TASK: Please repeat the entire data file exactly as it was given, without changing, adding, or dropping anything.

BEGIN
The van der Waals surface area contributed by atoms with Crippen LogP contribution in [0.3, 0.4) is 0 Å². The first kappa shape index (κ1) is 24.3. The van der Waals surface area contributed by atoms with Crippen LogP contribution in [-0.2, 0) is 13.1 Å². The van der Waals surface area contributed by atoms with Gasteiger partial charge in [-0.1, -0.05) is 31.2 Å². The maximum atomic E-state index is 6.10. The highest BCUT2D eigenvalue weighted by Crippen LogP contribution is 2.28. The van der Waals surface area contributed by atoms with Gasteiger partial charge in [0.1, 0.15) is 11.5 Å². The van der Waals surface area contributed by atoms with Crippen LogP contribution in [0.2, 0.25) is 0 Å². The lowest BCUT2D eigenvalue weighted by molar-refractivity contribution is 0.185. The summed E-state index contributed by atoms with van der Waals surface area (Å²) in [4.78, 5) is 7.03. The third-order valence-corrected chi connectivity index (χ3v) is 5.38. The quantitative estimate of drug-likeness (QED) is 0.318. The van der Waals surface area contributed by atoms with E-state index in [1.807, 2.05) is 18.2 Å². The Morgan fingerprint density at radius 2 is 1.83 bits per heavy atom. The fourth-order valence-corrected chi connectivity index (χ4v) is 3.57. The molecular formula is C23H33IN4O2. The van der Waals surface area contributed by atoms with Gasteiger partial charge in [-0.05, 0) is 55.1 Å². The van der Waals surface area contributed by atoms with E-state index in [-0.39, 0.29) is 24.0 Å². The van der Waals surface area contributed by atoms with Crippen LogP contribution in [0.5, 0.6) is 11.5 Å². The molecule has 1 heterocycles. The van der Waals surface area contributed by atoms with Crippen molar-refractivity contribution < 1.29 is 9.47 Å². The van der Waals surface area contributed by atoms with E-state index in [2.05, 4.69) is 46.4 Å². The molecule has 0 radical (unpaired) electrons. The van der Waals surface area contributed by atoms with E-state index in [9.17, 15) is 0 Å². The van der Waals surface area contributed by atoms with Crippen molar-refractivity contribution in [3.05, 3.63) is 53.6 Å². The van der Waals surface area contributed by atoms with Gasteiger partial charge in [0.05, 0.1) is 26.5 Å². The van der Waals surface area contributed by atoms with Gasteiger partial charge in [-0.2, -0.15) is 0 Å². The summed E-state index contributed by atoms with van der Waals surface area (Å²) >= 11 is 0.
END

The van der Waals surface area contributed by atoms with Crippen LogP contribution in [0.3, 0.4) is 0 Å². The first kappa shape index (κ1) is 24.3. The van der Waals surface area contributed by atoms with Crippen LogP contribution in [-0.2, 0) is 13.1 Å². The van der Waals surface area contributed by atoms with Gasteiger partial charge in [-0.1, -0.05) is 31.2 Å². The maximum atomic E-state index is 6.10. The highest BCUT2D eigenvalue weighted by Crippen LogP contribution is 2.28. The van der Waals surface area contributed by atoms with Gasteiger partial charge in [0.1, 0.15) is 11.5 Å². The van der Waals surface area contributed by atoms with Crippen LogP contribution in [0.2, 0.25) is 0 Å². The lowest BCUT2D eigenvalue weighted by molar-refractivity contribution is 0.185. The summed E-state index contributed by atoms with van der Waals surface area (Å²) in [4.78, 5) is 7.03. The third-order valence-corrected chi connectivity index (χ3v) is 5.38. The quantitative estimate of drug-likeness (QED) is 0.318. The van der Waals surface area contributed by atoms with E-state index in [1.807, 2.05) is 18.2 Å². The Morgan fingerprint density at radius 2 is 1.83 bits per heavy atom. The fourth-order valence-corrected chi connectivity index (χ4v) is 3.57. The molecular formula is C23H33IN4O2. The van der Waals surface area contributed by atoms with Gasteiger partial charge in [-0.05, 0) is 55.1 Å². The van der Waals surface area contributed by atoms with E-state index in [-0.39, 0.29) is 24.0 Å². The van der Waals surface area contributed by atoms with Crippen LogP contribution in [0.5, 0.6) is 11.5 Å². The molecule has 1 heterocycles. The van der Waals surface area contributed by atoms with Crippen molar-refractivity contribution < 1.29 is 9.47 Å². The van der Waals surface area contributed by atoms with E-state index in [2.05, 4.69) is 46.4 Å². The molecule has 0 radical (unpaired) electrons. The van der Waals surface area contributed by atoms with E-state index in [9.17, 15) is 0 Å². The van der Waals surface area contributed by atoms with Crippen molar-refractivity contribution in [3.05, 3.63) is 53.6 Å². The van der Waals surface area contributed by atoms with Gasteiger partial charge in [0.05, 0.1) is 26.5 Å². The van der Waals surface area contributed by atoms with Gasteiger partial charge in [-0.2, -0.15) is 0 Å². The summed E-state index contributed by atoms with van der Waals surface area (Å²) >= 11 is 0.